I for one have not used MP on the move for years yet Ive had more training and mileage experience than most . People are addicted to things they feel they need yet dont, like mob phones. Mob phone use has been factually identified as a cause of many crunches ( some horrific ) and everyone using it at the time wasnt thinking that they were doing any harm or that their driving was affected.

If that is true, they should receive a significantly harsher penalty than a standard death by dangerous driving conviction. That's the message you want to get out. If you cause an accident or kill someone because you're on the phone, you are going to be royally fucked and will be looking at jail time. That should be enough to separate the essential calls from the non essential ones.
However most of the research has been conflicting and inconclusive, the government cherry picks and publicises the research that suits what it wanted to do anyway. If such research doesn't exist then it "funds" some research.
Quote:
This should not be worthy of debate but simply accepted. STOP USING MP WHEN DRIVING it wont kill you!

No, but it will kill lots of one or two man businesses. In todays society customers expect someone to answer the phone within 3 rings and wont bother to leave an answering machine message, they'll just go straight to the next one in the yellow pages and that probably costs an awful lot more than a £60 mobile phone fine. When the new vans come out I'm expecting to see a lot of white vans sprouting reflective windscreens (that still let in the required amount of light) since they're also going to be used to get you for eating a sandwich and quite possibly for smoking too.

Also, let me give a recent example of an illegal non-handsfree call that was made recently, obviously not naming names, but this person was driving down the A42 near to where it becomes the M42 when a fencepost-sized chunk of wood fell of the back of a flatbed. Said person immediately called the Highways Agency (via directory enquiries, since they can put you through these days) to report the hazardous debris and they dispatched someone to clear it up. Should they have waited until they got to Tamworth services some 15 minutes later, parked up, switched off their engine (as even having the engine running while using a handheld phone is illegal) and then called the HA? The person who drives into that post a minute before the HA arrived would probably have preferred it if the call were made earlier.


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PostPosted: Fri Jun 13, 2008 19:47 
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One ...

I'll freely admit that it may be a fantasy; removing the worst 10% of drivers from the road. It would be hard to determine who these people are once they are licensed. That is why I advocate much tougher educational, training, and licensing standards [than presently enforced]. Then again, this may not be wishful thinking; I am moving to Germany this autumn.

If I had to choose between ridding the driving environment of:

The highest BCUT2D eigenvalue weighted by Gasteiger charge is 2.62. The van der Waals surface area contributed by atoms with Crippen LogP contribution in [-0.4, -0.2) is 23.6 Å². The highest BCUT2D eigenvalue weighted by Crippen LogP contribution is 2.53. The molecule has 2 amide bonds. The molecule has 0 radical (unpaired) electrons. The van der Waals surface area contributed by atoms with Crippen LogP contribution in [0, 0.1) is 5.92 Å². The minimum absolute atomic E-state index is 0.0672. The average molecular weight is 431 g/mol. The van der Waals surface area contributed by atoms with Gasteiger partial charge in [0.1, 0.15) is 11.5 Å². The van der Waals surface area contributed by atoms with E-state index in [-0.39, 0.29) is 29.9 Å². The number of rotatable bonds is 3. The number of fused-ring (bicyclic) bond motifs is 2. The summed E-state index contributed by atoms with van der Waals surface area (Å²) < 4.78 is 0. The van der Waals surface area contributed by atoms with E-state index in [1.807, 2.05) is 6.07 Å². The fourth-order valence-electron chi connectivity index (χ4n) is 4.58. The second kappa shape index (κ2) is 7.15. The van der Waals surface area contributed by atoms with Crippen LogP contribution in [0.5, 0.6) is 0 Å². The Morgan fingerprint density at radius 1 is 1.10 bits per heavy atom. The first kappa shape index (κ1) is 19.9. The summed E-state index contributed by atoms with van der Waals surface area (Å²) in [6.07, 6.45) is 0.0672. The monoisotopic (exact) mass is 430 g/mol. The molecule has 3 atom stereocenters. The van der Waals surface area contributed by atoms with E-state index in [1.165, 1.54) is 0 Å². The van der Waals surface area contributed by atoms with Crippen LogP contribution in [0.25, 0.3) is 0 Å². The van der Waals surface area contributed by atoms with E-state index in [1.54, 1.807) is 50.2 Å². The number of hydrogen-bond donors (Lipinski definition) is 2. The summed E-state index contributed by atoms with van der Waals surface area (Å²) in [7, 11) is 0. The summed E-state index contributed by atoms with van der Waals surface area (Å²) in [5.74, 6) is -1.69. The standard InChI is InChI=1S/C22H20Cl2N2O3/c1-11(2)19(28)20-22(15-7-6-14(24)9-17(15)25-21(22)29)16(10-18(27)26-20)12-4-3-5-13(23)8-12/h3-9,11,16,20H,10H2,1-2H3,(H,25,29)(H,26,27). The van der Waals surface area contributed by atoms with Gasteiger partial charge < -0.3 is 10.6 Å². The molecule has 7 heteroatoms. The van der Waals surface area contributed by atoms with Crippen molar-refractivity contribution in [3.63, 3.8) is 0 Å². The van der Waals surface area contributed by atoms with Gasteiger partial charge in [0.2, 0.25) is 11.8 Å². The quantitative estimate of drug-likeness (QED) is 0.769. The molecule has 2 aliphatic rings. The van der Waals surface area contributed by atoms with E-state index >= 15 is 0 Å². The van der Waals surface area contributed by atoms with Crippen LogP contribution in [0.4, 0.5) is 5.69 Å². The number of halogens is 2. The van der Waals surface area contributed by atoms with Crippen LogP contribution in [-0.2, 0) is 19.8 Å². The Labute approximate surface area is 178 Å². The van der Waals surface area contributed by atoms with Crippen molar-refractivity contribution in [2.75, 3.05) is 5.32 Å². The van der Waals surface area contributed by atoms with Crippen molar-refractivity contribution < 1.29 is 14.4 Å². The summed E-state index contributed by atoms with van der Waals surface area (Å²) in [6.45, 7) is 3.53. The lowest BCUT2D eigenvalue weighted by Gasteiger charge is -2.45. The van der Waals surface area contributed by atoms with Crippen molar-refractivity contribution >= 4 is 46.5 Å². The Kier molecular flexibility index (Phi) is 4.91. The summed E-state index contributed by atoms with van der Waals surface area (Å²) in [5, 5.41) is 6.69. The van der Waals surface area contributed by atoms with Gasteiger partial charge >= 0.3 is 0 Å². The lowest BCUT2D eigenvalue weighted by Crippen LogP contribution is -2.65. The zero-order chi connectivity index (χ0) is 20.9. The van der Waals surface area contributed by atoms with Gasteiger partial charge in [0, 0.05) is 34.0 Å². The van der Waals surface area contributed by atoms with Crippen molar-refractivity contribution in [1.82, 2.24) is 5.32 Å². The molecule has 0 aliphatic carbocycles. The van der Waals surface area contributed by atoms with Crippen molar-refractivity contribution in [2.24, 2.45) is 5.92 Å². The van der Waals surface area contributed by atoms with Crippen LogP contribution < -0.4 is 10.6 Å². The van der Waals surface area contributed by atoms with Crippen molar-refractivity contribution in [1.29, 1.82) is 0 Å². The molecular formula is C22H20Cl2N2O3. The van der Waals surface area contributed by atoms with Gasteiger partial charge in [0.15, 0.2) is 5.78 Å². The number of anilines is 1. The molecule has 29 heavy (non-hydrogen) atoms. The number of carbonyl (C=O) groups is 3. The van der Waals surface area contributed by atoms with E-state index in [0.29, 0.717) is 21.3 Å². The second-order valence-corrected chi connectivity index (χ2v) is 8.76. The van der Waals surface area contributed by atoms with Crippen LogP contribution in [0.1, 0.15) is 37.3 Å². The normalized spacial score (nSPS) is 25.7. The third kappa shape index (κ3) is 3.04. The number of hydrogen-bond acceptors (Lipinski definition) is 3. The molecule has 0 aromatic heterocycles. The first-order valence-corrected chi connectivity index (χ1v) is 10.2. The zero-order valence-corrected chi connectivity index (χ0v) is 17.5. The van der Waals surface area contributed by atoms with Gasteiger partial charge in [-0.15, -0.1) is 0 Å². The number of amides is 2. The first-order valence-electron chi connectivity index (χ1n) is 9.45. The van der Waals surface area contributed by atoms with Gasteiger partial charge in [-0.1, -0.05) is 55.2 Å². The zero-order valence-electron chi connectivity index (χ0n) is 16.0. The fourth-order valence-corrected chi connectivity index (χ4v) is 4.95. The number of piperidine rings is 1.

a) one who was capable of driving safely only if [s]he were totally isolated from all distractions
b) one who was capable of driving safely while deciding whether or not to take this call, to include possibly driving while taking this call

I'd get rid of 'a' every time. I'd of course prefer they not be allowed to drive in the 1st place,

Neither the task of driving, nor the driving environment, should not be dumbed down so that everyone can drive. That's a downward spiral America and the UK are flushing ourselves down as we speak.


Two ...

If the conversation is really so dangerous, then why isn't there an epidemic of taxidrivers and couples and families dying as soon as someone starts talking?
Of single car accidents, how many passengers are usually included? (How many of these are nature applying a pound of cure where the government should have applied an ounce of prevention by not licensing this driver prior?)
Where the driver is not alone, what is the typical age of the driver? (Hint: goes to highschool or college)

If more mature drivers can be trusted to speak to one or more passengers than immature drivers, then conversation itself is not to blame, it is the driver's ability to manage distraction ...

which is also managed by passengers, since they are actively cooperating with the driver. (By the way, how old are they?)

The person on the stationary end of a mobilephone is not cooperating at all with the driver, regardless of maturity level. I doubt they are trying to get the driver to crash, but they aren't helping, that's for sure.


Given, as a taxidriver,I also believe that Push2Talk conversations are safer than phone conversations. Why hasn't the government mandated that all handy conversations be Push2Talk?

How difficult would it be to make phones so that they will not operate inside of a car?

I am very nervous of an increasing population of drivers that can't talk and drive at the same time, or can't decide whether or not to do so. An increase in the population of drivers who cannot manage or negate distractions is an invitation for nature to do the job of unlicensing those who shouldn't have a license in the first place, and they will often take someone else out with them. That places the onus on society to raise the driving standard.

_________________
The Rules for ALL ROAD USERS:
1) No one gets hurt
2) Nothing gets hit, except to protect others; see Rule#1
3) The Laws of Physics are invincible and immutable - so-called 'laws' of men are not